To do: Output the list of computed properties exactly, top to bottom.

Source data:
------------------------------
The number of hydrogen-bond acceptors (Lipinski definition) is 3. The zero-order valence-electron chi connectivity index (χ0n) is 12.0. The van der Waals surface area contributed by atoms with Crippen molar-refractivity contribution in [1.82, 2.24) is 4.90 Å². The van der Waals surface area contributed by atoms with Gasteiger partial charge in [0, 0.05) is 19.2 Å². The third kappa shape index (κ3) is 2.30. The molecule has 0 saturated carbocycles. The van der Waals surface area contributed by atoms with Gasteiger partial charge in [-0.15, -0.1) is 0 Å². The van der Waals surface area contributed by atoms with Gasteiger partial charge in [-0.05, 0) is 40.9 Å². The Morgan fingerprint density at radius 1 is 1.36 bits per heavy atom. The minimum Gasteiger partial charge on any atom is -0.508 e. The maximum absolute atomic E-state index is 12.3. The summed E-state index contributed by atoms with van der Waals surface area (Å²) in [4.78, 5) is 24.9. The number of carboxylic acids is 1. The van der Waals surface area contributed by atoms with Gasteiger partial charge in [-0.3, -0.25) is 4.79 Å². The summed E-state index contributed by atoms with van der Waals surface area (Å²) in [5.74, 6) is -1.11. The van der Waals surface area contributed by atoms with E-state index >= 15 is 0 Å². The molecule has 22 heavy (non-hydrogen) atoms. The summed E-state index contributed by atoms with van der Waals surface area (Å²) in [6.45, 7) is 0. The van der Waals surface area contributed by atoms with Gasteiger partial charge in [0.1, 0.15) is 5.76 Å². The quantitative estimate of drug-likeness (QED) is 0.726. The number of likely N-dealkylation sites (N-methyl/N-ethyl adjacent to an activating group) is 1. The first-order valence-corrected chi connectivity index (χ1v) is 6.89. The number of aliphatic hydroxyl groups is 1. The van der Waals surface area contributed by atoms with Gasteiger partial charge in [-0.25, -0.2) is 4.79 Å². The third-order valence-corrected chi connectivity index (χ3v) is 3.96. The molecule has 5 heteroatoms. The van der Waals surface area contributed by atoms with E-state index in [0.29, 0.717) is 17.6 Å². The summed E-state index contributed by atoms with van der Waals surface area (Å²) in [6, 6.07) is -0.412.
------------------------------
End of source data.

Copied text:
The number of hydrogen-bond acceptors (Lipinski definition) is 3. The zero-order valence-electron chi connectivity index (χ0n) is 12.0. The van der Waals surface area contributed by atoms with Crippen molar-refractivity contribution in [1.82, 2.24) is 4.90 Å². The van der Waals surface area contributed by atoms with Gasteiger partial charge in [0, 0.05) is 19.2 Å². The third kappa shape index (κ3) is 2.30. The molecule has 0 saturated carbocycles. The van der Waals surface area contributed by atoms with Gasteiger partial charge in [-0.15, -0.1) is 0 Å². The van der Waals surface area contributed by atoms with Gasteiger partial charge in [-0.05, 0) is 40.9 Å². The Morgan fingerprint density at radius 1 is 1.36 bits per heavy atom. The minimum Gasteiger partial charge on any atom is -0.508 e. The maximum absolute atomic E-state index is 12.3. The summed E-state index contributed by atoms with van der Waals surface area (Å²) in [4.78, 5) is 24.9. The number of carboxylic acids is 1. The van der Waals surface area contributed by atoms with Gasteiger partial charge in [-0.3, -0.25) is 4.79 Å². The summed E-state index contributed by atoms with van der Waals surface area (Å²) in [5.74, 6) is -1.11. The van der Waals surface area contributed by atoms with E-state index >= 15 is 0 Å². The molecule has 22 heavy (non-hydrogen) atoms. The summed E-state index contributed by atoms with van der Waals surface area (Å²) in [6.45, 7) is 0. The van der Waals surface area contributed by atoms with Gasteiger partial charge in [0.1, 0.15) is 5.76 Å². The quantitative estimate of drug-likeness (QED) is 0.726. The number of likely N-dealkylation sites (N-methyl/N-ethyl adjacent to an activating group) is 1. The first-order valence-corrected chi connectivity index (χ1v) is 6.89. The number of aliphatic hydroxyl groups is 1. The van der Waals surface area contributed by atoms with Gasteiger partial charge in [-0.25, -0.2) is 4.79 Å². The third-order valence-corrected chi connectivity index (χ3v) is 3.96. The molecule has 5 heteroatoms. The van der Waals surface area contributed by atoms with E-state index in [0.29, 0.717) is 17.6 Å². The summed E-state index contributed by atoms with van der Waals surface area (Å²) in [6, 6.07) is -0.412.